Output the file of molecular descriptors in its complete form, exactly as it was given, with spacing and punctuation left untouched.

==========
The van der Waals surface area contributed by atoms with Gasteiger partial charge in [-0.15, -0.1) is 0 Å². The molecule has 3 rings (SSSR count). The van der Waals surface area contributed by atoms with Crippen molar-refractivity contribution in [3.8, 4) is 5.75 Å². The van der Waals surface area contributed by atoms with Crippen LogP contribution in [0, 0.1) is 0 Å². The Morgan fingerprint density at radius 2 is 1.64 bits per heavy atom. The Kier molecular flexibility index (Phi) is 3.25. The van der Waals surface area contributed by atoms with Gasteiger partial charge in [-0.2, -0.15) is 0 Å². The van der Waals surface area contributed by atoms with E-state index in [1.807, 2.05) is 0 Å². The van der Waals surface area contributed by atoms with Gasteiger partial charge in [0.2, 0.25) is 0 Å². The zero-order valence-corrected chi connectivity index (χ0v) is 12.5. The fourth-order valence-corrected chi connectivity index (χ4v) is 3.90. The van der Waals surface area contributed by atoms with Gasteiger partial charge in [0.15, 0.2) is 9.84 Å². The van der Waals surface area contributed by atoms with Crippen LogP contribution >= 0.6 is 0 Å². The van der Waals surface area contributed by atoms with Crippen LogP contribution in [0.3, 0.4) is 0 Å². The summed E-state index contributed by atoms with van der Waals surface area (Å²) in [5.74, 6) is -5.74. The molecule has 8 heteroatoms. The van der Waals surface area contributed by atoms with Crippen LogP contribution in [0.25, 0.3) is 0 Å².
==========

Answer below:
The van der Waals surface area contributed by atoms with Gasteiger partial charge in [-0.15, -0.1) is 0 Å². The molecule has 3 rings (SSSR count). The van der Waals surface area contributed by atoms with Crippen molar-refractivity contribution in [3.8, 4) is 5.75 Å². The van der Waals surface area contributed by atoms with Crippen LogP contribution in [0, 0.1) is 0 Å². The Morgan fingerprint density at radius 2 is 1.64 bits per heavy atom. The Kier molecular flexibility index (Phi) is 3.25. The van der Waals surface area contributed by atoms with Gasteiger partial charge in [-0.2, -0.15) is 0 Å². The van der Waals surface area contributed by atoms with E-state index in [1.807, 2.05) is 0 Å². The van der Waals surface area contributed by atoms with Gasteiger partial charge in [0.2, 0.25) is 0 Å². The zero-order valence-corrected chi connectivity index (χ0v) is 12.5. The fourth-order valence-corrected chi connectivity index (χ4v) is 3.90. The van der Waals surface area contributed by atoms with Gasteiger partial charge in [0.15, 0.2) is 9.84 Å². The van der Waals surface area contributed by atoms with Crippen LogP contribution >= 0.6 is 0 Å². The van der Waals surface area contributed by atoms with Crippen LogP contribution in [0.3, 0.4) is 0 Å². The summed E-state index contributed by atoms with van der Waals surface area (Å²) in [5.74, 6) is -5.74. The molecule has 8 heteroatoms. The van der Waals surface area contributed by atoms with Crippen LogP contribution in [0.25, 0.3) is 0 Å².